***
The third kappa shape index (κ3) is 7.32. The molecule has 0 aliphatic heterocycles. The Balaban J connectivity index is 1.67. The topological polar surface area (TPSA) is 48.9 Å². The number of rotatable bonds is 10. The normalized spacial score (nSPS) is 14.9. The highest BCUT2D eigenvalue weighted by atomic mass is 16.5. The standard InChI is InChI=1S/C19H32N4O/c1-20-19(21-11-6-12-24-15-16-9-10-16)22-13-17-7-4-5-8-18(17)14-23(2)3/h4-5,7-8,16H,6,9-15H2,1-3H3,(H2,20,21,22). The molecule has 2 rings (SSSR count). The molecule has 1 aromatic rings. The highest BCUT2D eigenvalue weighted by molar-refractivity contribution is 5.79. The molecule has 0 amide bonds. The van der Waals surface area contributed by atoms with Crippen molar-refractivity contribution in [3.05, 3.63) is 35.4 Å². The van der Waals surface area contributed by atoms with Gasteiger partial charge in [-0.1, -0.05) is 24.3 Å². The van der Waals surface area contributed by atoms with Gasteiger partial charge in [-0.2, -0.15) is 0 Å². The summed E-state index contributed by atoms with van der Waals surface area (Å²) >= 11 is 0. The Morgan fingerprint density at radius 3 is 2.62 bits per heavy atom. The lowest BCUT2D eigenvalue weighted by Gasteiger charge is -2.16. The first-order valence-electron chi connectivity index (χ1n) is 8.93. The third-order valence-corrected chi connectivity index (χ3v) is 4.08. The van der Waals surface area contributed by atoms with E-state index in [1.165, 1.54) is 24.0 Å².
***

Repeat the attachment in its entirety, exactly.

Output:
The third kappa shape index (κ3) is 7.32. The molecule has 0 aliphatic heterocycles. The Balaban J connectivity index is 1.67. The topological polar surface area (TPSA) is 48.9 Å². The number of rotatable bonds is 10. The normalized spacial score (nSPS) is 14.9. The highest BCUT2D eigenvalue weighted by atomic mass is 16.5. The standard InChI is InChI=1S/C19H32N4O/c1-20-19(21-11-6-12-24-15-16-9-10-16)22-13-17-7-4-5-8-18(17)14-23(2)3/h4-5,7-8,16H,6,9-15H2,1-3H3,(H2,20,21,22). The molecule has 2 rings (SSSR count). The molecule has 1 aromatic rings. The highest BCUT2D eigenvalue weighted by molar-refractivity contribution is 5.79. The molecule has 0 amide bonds. The van der Waals surface area contributed by atoms with Crippen molar-refractivity contribution in [3.05, 3.63) is 35.4 Å². The van der Waals surface area contributed by atoms with Gasteiger partial charge in [-0.1, -0.05) is 24.3 Å². The van der Waals surface area contributed by atoms with Gasteiger partial charge in [-0.2, -0.15) is 0 Å². The summed E-state index contributed by atoms with van der Waals surface area (Å²) >= 11 is 0. The Morgan fingerprint density at radius 3 is 2.62 bits per heavy atom. The lowest BCUT2D eigenvalue weighted by Gasteiger charge is -2.16. The first-order valence-electron chi connectivity index (χ1n) is 8.93. The third-order valence-corrected chi connectivity index (χ3v) is 4.08. The van der Waals surface area contributed by atoms with E-state index in [1.165, 1.54) is 24.0 Å².